Some Campbell River council members are concerned the province is downloading more medical work on the city’s fire department with no compensation.
It came up Tuesday as council reviewed the department’s risk and service levels.
Coun. Susan Sinnott suggests the fire department may have to cut back on medical service to prioritize bigger risks like wildland-urban interface fires.
“And if we don’t have the information, the data, to push up the political level and it hasn’t been successful for years then we’ve got to change the way we’re doing things…or we change the service levels we provide and force the issue, which is not great for the community in terms of medical services,” Sinnott said.
As for those interface fires, there were 20 brush fires in the city in the last month – all started by people.
Council heard about 64 per cent of fire department’s nearly four thousand calls last year were medical responses. It’s tracking at about 61 per cent so far this year.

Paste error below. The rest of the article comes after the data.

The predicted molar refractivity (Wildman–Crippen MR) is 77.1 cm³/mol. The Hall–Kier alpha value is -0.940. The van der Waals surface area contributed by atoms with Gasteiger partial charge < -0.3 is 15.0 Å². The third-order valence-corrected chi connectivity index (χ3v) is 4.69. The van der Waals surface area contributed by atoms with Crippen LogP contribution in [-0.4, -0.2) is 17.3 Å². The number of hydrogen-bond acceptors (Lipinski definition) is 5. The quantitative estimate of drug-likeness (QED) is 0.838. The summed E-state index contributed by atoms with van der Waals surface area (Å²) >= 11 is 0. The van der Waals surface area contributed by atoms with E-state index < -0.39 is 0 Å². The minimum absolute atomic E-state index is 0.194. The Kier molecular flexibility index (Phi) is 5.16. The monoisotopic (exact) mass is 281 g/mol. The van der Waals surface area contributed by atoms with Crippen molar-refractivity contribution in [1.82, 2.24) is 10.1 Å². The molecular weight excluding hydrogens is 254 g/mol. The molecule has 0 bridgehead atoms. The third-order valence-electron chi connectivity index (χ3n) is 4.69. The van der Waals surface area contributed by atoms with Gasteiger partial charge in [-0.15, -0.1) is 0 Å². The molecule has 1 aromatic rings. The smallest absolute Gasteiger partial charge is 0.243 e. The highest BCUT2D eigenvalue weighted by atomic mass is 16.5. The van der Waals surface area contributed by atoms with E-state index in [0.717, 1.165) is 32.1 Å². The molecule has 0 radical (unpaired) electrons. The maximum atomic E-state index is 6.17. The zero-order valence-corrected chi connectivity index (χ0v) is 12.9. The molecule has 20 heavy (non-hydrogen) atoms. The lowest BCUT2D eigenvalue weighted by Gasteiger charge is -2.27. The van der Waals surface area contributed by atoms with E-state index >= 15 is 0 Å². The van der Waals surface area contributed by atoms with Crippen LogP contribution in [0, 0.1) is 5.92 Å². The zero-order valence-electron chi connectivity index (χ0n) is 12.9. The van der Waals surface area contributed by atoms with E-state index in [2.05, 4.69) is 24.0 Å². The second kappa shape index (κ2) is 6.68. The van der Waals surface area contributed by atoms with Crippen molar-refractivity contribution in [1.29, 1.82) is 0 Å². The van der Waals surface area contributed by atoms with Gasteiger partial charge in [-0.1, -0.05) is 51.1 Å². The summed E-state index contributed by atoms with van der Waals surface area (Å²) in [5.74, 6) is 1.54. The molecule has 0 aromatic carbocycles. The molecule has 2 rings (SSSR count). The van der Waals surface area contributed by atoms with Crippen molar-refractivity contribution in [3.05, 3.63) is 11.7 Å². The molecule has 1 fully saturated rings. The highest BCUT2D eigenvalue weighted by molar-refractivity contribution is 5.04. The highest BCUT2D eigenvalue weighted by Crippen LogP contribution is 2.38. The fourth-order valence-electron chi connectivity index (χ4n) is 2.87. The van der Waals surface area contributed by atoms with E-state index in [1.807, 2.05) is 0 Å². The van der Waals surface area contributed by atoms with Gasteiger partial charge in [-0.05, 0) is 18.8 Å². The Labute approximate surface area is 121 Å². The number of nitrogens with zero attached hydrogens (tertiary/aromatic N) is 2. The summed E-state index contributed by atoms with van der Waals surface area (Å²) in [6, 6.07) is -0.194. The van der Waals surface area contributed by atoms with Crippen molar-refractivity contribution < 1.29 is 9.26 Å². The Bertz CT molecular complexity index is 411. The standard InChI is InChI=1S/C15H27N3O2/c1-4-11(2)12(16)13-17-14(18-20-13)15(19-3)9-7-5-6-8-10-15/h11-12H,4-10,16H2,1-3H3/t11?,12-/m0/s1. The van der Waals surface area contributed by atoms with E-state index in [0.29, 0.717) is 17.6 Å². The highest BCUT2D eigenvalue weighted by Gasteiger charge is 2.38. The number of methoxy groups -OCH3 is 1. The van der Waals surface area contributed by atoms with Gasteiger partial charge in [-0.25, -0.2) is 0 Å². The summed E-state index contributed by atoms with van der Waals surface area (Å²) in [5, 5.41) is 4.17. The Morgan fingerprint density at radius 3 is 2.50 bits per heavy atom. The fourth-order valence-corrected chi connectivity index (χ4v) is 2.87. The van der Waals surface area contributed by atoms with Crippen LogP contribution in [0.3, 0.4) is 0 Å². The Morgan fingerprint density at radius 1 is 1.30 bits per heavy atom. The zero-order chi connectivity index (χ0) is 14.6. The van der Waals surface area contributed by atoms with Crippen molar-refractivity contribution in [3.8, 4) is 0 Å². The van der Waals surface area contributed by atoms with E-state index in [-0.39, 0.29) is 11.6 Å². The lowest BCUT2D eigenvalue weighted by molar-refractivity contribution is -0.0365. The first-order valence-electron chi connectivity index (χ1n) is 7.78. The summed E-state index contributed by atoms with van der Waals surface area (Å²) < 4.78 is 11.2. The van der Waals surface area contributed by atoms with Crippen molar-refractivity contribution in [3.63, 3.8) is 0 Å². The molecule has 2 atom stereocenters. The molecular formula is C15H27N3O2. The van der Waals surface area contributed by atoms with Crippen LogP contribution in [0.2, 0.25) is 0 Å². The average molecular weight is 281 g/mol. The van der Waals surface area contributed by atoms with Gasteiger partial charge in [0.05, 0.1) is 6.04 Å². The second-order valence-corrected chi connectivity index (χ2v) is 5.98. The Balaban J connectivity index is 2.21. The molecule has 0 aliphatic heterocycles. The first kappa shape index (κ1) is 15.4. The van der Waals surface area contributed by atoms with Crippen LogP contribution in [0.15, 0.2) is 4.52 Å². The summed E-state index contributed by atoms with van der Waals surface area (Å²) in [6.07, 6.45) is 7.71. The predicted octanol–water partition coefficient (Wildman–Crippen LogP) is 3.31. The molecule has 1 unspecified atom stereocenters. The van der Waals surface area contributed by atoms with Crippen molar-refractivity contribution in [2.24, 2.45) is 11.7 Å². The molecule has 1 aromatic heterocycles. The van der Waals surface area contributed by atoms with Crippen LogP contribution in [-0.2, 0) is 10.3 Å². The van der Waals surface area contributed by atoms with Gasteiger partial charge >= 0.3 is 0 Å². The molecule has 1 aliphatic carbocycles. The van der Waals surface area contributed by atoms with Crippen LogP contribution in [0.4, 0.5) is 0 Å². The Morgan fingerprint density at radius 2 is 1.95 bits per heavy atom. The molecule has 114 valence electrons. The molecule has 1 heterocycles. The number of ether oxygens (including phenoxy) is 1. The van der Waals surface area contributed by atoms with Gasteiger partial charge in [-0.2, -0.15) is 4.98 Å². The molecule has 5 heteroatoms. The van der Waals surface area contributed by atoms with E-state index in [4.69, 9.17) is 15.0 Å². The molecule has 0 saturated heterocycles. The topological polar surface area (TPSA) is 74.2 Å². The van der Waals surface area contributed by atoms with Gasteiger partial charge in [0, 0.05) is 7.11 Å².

Coun. Ben Lanyon says BC Emergency Health Services (BCEHS) work is slowly being downloaded to the city.
“I have an issue with the service level of having the emergency response essentially being slowly downloaded to our fire department. Like we can continue doing that but only if we’re getting additional funding and not being the recipient of downloading. Because it’s happening in so many areas of the city, so it’s time we started pushing back on that,” Lanyon said.
Right now, there is no system in place for the Campbell River Fire Department or any B.C. fire department to invoice BCEHS for responding to medical calls.
The fire department is also dealing with pressure of more calls for service. Fire Chief Dan Verdun told council call volume has increased 236 per cent in the last 20 years. The department is on track to respond to answer 4,000 calls this year.
Council received the fire department report for information. Armed with councillors’ comments, Verdun will bring back a service level recommendation to a future council meeting.